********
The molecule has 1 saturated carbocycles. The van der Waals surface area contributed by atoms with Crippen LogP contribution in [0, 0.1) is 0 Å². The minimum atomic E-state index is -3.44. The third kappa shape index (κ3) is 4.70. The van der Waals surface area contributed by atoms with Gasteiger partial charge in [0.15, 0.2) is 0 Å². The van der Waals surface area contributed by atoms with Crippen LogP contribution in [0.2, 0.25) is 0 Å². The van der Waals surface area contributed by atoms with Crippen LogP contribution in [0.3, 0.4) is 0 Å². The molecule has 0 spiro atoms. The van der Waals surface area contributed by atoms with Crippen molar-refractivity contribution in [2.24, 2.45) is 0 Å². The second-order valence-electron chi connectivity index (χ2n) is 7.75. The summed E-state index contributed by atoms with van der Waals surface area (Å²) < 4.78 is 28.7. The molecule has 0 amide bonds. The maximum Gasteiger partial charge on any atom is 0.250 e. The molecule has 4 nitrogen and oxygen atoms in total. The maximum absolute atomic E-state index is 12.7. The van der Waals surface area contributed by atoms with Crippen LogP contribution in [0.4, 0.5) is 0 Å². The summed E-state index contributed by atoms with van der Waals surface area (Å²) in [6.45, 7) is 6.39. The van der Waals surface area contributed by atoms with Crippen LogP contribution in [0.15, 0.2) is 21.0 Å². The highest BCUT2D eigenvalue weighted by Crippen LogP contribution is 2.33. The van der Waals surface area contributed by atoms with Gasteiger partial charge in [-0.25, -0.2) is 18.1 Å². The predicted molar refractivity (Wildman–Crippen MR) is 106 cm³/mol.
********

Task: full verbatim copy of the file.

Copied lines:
The molecule has 1 saturated carbocycles. The van der Waals surface area contributed by atoms with Crippen LogP contribution in [0, 0.1) is 0 Å². The minimum atomic E-state index is -3.44. The third kappa shape index (κ3) is 4.70. The van der Waals surface area contributed by atoms with Gasteiger partial charge in [0.15, 0.2) is 0 Å². The van der Waals surface area contributed by atoms with Crippen LogP contribution in [0.2, 0.25) is 0 Å². The van der Waals surface area contributed by atoms with Crippen LogP contribution in [0.3, 0.4) is 0 Å². The molecule has 0 spiro atoms. The van der Waals surface area contributed by atoms with Crippen molar-refractivity contribution in [2.24, 2.45) is 0 Å². The second-order valence-electron chi connectivity index (χ2n) is 7.75. The summed E-state index contributed by atoms with van der Waals surface area (Å²) < 4.78 is 28.7. The molecule has 0 amide bonds. The maximum Gasteiger partial charge on any atom is 0.250 e. The molecule has 4 nitrogen and oxygen atoms in total. The maximum absolute atomic E-state index is 12.7. The van der Waals surface area contributed by atoms with Crippen LogP contribution in [0.4, 0.5) is 0 Å². The summed E-state index contributed by atoms with van der Waals surface area (Å²) in [6.45, 7) is 6.39. The van der Waals surface area contributed by atoms with Crippen LogP contribution in [0.15, 0.2) is 21.0 Å². The highest BCUT2D eigenvalue weighted by Crippen LogP contribution is 2.33. The van der Waals surface area contributed by atoms with Gasteiger partial charge in [-0.25, -0.2) is 18.1 Å². The predicted molar refractivity (Wildman–Crippen MR) is 106 cm³/mol.